The ransom note demanded 3 Bitcoin (BTC)(S$33,300) per infected system or 13 BTC (S$144,300) for all systems be sent to a Bitcoin address, and claimed that the price would increase by S$14,000 every day after the fourth day, and that the affected files would be deleted if the ransom amount was not paid within 10 days. On 12 May, four days after the attack was first reported, Twitter account "RobbinHood" posted internal documents allegedly belonging to the City of Baltimore, ostensibly to pressure the city to pay the ransom. The city steadfastly refused to pay the ransom, and recovery efforts and lost revenue have been estimated to cost some S$25 million to date.

Read more about the Baltimore ransomware attack below:


On 25 July 2019, City Power, the utilities company delivering power to Johannesburg, South Africa’s largest city, was hit by an unknown ransomware variant. The cyber-attack encrypted City Power’s network, databases, and applications. This affected residents’ ability to buy electricity, upload invoices, or access the City Power website, and in some cases left residents without power. Johannesburg implemented temporary measures to help those affected. For instance, customers unable to access the website were requested to log calls on their cellphones, or use City Power’s mobile app; suppliers seeking to submit invoices for payments were asked to bring invoices physically to City Power offices. By the day after the attack, City Power had restored power and most services for affected residents, due to access to timely backups. During the course of the incident, the company also posted a series of tweets to keep residents updated on the ongoing recovery effort.

The city was yet again targeted by hackers exactly three months later on 25 October 2019. The city was forced to shut down its e-services platform and the billing system as a precautionary measure following an attack after identifying unauthorised access according to a ransom note. The City of Johannesburg municipality says that it will not pay the ransom of four bitcoins (around US$30,000) and that it will attempt to restore systems to full functionality on its own. While some media outlets have described this incident as a ransomware attack, publicly reported images of the ransom note do not state that any files were encrypted and instead include a threat to release sensitive information if the ransom is not paid, suggesting this is likely an extortion operation rather than ransomware.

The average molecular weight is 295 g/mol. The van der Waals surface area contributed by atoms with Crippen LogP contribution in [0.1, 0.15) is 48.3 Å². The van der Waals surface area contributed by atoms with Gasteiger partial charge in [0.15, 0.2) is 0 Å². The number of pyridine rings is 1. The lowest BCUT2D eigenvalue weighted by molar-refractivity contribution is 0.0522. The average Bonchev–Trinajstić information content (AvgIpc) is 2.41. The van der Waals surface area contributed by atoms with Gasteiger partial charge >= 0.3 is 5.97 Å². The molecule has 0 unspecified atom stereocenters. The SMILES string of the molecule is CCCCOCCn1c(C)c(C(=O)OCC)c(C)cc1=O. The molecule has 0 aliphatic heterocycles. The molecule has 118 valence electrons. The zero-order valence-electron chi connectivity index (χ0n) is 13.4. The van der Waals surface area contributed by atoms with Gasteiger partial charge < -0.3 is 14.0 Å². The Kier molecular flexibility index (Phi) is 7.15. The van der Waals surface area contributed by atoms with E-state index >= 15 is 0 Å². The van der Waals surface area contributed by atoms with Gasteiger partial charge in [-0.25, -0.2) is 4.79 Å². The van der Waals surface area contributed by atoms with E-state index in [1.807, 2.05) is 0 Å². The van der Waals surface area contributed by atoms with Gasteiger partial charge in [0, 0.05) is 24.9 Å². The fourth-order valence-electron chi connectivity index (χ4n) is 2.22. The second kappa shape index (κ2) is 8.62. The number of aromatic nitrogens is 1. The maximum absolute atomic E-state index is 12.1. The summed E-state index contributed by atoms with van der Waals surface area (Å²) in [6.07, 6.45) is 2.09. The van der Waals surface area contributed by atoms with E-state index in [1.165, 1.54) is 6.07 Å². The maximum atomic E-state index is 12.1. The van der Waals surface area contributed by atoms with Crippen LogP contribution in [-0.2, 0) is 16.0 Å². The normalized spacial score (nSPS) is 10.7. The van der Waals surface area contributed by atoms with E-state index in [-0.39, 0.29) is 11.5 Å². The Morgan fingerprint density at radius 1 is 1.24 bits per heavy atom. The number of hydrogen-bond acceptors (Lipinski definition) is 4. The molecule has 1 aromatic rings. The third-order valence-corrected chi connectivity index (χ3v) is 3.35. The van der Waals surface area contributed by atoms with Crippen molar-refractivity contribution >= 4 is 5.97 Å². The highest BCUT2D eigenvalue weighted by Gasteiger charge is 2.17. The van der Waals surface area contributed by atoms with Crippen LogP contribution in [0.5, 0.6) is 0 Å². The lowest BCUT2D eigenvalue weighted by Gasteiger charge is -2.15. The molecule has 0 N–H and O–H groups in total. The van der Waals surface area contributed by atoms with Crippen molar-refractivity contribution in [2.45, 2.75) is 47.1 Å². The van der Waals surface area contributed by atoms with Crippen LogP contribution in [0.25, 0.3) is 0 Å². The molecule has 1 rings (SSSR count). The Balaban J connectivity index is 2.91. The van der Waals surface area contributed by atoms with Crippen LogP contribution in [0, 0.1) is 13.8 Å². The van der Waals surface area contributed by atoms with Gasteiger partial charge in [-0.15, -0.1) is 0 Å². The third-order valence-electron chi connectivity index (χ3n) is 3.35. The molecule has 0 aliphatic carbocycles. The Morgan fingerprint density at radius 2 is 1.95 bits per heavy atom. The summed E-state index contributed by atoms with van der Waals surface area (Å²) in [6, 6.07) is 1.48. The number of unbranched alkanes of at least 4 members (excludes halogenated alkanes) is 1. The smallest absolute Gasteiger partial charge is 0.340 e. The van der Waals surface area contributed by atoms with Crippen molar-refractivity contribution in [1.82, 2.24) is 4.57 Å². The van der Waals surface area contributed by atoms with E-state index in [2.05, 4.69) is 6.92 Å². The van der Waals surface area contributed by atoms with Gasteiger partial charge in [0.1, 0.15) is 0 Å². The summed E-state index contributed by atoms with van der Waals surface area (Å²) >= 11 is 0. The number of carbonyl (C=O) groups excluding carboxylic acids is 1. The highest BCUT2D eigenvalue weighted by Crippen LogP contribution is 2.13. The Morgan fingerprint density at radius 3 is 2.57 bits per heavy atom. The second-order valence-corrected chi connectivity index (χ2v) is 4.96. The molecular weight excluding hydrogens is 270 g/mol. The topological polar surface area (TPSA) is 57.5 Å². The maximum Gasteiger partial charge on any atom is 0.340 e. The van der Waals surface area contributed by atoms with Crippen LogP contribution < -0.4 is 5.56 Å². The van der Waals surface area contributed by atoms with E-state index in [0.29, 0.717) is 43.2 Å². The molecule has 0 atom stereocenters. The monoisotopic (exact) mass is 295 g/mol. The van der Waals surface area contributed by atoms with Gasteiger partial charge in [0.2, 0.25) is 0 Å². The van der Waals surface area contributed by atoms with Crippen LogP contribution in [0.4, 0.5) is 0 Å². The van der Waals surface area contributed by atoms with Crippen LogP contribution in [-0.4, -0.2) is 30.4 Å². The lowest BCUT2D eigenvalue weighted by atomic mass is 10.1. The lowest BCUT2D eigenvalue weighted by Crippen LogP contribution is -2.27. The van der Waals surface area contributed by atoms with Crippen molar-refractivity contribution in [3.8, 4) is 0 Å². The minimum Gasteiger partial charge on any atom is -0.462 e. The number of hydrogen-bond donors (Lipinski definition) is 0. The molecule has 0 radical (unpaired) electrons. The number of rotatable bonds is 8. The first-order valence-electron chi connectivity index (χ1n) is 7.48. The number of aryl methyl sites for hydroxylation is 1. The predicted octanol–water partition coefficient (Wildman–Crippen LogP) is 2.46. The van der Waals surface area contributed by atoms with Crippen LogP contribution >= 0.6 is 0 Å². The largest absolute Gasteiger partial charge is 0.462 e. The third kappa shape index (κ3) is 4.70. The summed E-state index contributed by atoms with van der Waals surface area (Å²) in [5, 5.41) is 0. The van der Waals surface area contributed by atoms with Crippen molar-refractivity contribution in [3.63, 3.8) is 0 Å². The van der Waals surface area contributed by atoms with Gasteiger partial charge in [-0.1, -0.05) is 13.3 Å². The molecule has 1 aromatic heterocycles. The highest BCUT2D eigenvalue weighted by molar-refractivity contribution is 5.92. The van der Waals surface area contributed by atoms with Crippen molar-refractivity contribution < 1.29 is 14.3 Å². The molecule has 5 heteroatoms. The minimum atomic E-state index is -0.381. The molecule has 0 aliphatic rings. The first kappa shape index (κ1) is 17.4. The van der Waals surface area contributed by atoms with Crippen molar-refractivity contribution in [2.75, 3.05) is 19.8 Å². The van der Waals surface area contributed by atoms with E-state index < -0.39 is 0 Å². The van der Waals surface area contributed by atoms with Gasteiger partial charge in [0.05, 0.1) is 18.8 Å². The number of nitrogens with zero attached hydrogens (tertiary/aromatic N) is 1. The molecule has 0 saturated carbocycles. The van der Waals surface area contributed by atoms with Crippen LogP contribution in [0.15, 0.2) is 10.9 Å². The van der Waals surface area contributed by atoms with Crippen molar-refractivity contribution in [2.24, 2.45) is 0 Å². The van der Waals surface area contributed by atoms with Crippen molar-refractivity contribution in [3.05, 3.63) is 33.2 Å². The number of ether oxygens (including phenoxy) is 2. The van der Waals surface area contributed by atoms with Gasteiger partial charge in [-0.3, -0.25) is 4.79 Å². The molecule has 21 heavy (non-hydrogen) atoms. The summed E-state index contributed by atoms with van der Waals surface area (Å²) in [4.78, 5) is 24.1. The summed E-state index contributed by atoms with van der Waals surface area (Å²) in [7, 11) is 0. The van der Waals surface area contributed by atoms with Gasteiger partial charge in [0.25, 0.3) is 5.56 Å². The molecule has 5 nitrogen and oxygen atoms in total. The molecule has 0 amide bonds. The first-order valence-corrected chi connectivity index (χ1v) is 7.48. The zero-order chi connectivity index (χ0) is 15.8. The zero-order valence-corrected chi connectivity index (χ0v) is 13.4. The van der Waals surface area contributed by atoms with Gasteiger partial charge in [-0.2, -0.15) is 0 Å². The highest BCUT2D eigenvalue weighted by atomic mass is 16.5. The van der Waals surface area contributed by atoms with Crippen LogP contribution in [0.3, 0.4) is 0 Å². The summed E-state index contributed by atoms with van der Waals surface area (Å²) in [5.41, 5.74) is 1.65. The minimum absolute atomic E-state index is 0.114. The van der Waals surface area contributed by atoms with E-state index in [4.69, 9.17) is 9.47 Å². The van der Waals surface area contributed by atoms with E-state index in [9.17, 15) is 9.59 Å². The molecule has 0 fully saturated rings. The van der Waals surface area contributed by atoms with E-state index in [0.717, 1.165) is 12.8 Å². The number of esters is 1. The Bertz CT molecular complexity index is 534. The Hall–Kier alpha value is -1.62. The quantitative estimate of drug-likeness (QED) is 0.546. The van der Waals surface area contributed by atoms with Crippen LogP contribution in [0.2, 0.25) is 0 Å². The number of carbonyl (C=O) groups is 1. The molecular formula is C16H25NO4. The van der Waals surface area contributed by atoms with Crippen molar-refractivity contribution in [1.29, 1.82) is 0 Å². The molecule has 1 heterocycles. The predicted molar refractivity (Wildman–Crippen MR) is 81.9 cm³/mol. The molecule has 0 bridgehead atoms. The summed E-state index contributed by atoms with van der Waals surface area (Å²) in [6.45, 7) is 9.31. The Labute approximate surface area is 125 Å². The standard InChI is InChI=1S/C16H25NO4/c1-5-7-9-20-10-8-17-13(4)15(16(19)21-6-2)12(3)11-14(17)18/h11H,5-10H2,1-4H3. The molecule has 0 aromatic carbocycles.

Read more about the Johannesburg cyber-attack below:


More than 20 targeted ransomware attacks have affected US municipalities in 2019. Unlike Baltimore, many cities and towns opted to pay the ransom to regain access to their systems and data quickly. In March 2019, Jackson County paid over S$500,000 in ransom; in June 2019, Florida cities Riviera Beach and Lake City paid over S$800,000 and S$600,000 respectively. The willingness of municipal organisations to pay the ransom will likely incentivise would-be attackers to undertake further attacks against municipal organisations – already attractive targets as they typically operate legacy systems, with lower cybersecurity standards.

The rise of targeted ransomware attacks illustrates the need for all organisations – globally and in Singapore – to devote more attention and resources to manage cyber risks. In particular, it illustrates the importance of not only preventing, but also detecting and responding to cyber-attacks. Such measures include:

  1. Deploying robust backup systems which are tested regularly, with multiple versions saved and stored offline;
  2. Developing incident response and crisis communications plans which include physical or manual workarounds; and
  3. Having the expertise to operate these systems/plans in times of crisis.

SOURCES INCLUDE: Engadget, Wired, BBC, BankInfoSecurity, Twitter, Norsk Hydro, Bloomberg, ZDNet, Talos Intelligence, Reuters, DoublePulsar, Symantec